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Paying their dues during long negotiations with large corporations, Moreau and Chilibeck have now succeeded in signing major chain stores in Canada such as IKEA, Safeway, Sobeys, Whole Foods, Save On Foods, IGA and Metro. They also launched their product line in Japan, another major feat for any business run by two people, one employee and a group of dedicated volunteers.

Chilibeck is just back from the unrivaled adventure of presenting The Earth Group products in Japan to the largest food and beverage show in Asia called FOODEX. A receptive audience was excited to hear Earth Water is already available in their marketplace, with more Earth Group products sure to follow.

Path to Success

During certification in 2018 as a B Corporation, B Lab’s independent Standards Advisory Council confirmed The Earth Group’s three essentials: 1) social and environmental performance, 2) transparency and 3) accountability.

“B Corps values are synonymous with ours and embedded in our culture, so working toward the certification was both a pleasure and a reminder of being mindful of the numerous ways in which our work affects people and planet.”

And so it goes for these two young Canadian entrepreneurs and their “overnight success,” which has only taken them 14 years of collaboration, dedication, no-pay and near bankruptcy to arrive at a point where they can now see the results of their work. Having the blessings of understanding spouses has made it all possible, plus a bit of luck at critical moments.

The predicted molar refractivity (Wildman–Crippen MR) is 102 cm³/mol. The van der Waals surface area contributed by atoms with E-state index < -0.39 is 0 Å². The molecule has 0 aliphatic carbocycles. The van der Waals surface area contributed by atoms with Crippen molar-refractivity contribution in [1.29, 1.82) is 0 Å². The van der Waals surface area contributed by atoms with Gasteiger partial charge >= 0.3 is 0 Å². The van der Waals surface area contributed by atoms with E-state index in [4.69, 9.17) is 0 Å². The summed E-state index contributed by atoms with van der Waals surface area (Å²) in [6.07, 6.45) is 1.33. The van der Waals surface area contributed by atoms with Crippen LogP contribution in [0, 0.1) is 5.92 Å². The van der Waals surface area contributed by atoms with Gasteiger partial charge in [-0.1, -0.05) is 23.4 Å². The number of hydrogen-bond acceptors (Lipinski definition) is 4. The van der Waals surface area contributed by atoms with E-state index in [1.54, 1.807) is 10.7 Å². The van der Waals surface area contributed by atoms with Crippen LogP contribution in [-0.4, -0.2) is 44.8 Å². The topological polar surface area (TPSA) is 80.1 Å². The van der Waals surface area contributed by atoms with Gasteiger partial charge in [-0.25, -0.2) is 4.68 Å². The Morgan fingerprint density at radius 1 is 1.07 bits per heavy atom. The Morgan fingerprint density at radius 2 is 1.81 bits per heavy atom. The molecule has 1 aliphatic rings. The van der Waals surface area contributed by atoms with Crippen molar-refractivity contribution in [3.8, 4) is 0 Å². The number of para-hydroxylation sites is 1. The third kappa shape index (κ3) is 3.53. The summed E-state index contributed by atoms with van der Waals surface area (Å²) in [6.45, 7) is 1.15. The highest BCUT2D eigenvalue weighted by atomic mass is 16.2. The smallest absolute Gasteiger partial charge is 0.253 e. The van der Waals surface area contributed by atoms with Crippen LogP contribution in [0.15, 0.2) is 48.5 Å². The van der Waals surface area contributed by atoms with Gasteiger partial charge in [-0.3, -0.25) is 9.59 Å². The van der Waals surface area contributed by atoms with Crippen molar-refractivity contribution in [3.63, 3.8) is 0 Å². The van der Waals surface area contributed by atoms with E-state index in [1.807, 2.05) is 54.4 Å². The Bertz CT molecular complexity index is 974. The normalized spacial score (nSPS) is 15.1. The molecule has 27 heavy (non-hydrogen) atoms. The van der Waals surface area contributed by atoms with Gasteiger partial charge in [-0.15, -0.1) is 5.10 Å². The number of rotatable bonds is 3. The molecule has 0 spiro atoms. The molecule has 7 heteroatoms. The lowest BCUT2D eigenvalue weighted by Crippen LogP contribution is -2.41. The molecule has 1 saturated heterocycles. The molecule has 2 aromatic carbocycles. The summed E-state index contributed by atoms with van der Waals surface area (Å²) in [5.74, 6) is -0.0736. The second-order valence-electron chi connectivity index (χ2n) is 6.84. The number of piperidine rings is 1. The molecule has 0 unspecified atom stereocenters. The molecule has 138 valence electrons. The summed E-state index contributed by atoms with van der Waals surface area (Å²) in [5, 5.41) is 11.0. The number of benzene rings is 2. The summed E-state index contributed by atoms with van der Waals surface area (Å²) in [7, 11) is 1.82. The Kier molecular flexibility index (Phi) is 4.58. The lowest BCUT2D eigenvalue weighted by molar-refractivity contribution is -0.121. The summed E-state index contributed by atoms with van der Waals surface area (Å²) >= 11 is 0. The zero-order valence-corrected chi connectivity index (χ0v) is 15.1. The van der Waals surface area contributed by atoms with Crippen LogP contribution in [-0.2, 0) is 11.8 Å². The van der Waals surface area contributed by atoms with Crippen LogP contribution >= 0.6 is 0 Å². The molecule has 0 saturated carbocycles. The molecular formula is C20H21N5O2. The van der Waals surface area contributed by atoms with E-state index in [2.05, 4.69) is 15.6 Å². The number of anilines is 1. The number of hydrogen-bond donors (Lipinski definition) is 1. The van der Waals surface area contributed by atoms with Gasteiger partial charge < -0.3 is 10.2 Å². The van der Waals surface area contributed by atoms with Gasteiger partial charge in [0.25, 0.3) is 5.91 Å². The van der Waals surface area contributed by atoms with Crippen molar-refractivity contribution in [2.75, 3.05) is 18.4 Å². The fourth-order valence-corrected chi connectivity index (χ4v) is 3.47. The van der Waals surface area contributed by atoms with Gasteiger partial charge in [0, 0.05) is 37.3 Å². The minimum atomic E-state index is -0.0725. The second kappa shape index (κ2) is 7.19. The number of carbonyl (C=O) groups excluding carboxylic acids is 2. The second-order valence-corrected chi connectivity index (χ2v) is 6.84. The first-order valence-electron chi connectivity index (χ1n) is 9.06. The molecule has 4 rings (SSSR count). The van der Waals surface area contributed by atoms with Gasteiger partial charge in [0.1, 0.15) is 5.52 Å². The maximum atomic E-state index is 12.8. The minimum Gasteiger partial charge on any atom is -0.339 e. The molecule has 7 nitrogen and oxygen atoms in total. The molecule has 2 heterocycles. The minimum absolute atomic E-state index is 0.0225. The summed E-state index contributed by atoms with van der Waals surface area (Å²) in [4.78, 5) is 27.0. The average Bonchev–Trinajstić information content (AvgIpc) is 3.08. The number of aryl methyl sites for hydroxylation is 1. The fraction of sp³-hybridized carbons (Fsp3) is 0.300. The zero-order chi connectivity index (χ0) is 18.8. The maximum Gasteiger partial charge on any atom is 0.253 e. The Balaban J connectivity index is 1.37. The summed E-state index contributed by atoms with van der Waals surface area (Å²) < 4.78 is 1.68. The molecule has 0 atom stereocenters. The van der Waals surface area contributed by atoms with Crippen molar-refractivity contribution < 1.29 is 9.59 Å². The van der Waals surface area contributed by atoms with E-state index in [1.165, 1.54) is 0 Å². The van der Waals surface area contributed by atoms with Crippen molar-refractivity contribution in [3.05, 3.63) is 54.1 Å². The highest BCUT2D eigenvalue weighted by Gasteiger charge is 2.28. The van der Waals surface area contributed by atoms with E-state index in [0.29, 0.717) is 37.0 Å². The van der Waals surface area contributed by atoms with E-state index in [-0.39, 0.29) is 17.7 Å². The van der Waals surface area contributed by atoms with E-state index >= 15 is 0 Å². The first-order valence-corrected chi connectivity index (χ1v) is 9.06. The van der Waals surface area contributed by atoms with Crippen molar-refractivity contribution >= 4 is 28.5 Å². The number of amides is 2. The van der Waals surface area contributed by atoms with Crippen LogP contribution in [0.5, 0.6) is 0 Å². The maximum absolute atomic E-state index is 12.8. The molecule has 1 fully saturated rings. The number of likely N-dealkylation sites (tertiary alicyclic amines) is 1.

Business gurus will tell start-up entrepreneurs timing is everything, and while this adage does have merit, the hard work and determination to succeed cannot be underestimated.

When Moreau and Chilibeck hatched their road map to success in a ski shop near the Rocky Mountains 14 years ago to create The Earth Group, at the same time Ben Cohen and Mal Warwick’s book Values-Driven Business: How to Change the World, Make Money, and Have Fun was synthesizing best practices and socially responsible business goals and laying the foundation for what would become the first B Impact Assessment, a process still used to certify B Corps.

B the Change gathers and shares the voices from within the movement of people using business as a force for good and the community of Certified B Corporations. The opinions expressed do not necessarily reflect those of the nonprofit B Lab.

GREGORY B. GALLAGHER is a Writer, Filmmaker, Musician and Producer.